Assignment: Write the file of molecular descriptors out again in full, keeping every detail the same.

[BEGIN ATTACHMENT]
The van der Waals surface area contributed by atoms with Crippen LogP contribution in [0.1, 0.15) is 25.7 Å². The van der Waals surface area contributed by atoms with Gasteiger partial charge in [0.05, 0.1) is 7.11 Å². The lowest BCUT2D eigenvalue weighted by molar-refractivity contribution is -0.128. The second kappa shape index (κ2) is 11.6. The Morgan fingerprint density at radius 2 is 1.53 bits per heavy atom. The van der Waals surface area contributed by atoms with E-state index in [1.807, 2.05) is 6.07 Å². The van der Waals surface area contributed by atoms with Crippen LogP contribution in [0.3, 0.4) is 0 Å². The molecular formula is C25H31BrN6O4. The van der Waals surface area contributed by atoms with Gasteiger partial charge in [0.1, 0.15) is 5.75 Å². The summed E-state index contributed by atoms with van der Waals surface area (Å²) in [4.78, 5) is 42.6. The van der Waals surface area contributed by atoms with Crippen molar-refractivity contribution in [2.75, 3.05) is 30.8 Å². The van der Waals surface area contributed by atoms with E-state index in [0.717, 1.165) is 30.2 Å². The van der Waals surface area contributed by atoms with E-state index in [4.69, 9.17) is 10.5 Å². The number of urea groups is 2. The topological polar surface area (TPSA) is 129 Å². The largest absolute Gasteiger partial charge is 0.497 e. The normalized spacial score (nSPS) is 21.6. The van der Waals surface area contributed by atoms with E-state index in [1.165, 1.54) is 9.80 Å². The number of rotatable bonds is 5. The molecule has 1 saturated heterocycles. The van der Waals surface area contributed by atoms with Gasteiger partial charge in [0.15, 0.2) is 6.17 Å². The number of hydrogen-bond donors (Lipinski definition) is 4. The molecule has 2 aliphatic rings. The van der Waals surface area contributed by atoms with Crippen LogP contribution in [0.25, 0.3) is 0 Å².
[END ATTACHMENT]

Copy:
The van der Waals surface area contributed by atoms with Crippen LogP contribution in [0.1, 0.15) is 25.7 Å². The van der Waals surface area contributed by atoms with Gasteiger partial charge in [0.05, 0.1) is 7.11 Å². The lowest BCUT2D eigenvalue weighted by molar-refractivity contribution is -0.128. The second kappa shape index (κ2) is 11.6. The Morgan fingerprint density at radius 2 is 1.53 bits per heavy atom. The van der Waals surface area contributed by atoms with E-state index in [1.807, 2.05) is 6.07 Å². The van der Waals surface area contributed by atoms with Crippen LogP contribution in [0.3, 0.4) is 0 Å². The molecular formula is C25H31BrN6O4. The van der Waals surface area contributed by atoms with Gasteiger partial charge in [0.1, 0.15) is 5.75 Å². The summed E-state index contributed by atoms with van der Waals surface area (Å²) in [4.78, 5) is 42.6. The van der Waals surface area contributed by atoms with Crippen molar-refractivity contribution in [2.75, 3.05) is 30.8 Å². The van der Waals surface area contributed by atoms with E-state index in [0.717, 1.165) is 30.2 Å². The van der Waals surface area contributed by atoms with E-state index in [4.69, 9.17) is 10.5 Å². The number of urea groups is 2. The topological polar surface area (TPSA) is 129 Å². The largest absolute Gasteiger partial charge is 0.497 e. The normalized spacial score (nSPS) is 21.6. The van der Waals surface area contributed by atoms with E-state index in [1.165, 1.54) is 9.80 Å². The number of rotatable bonds is 5. The molecule has 1 saturated heterocycles. The van der Waals surface area contributed by atoms with Gasteiger partial charge in [0.15, 0.2) is 6.17 Å². The number of hydrogen-bond donors (Lipinski definition) is 4. The molecule has 2 aliphatic rings. The van der Waals surface area contributed by atoms with Crippen LogP contribution in [0.25, 0.3) is 0 Å².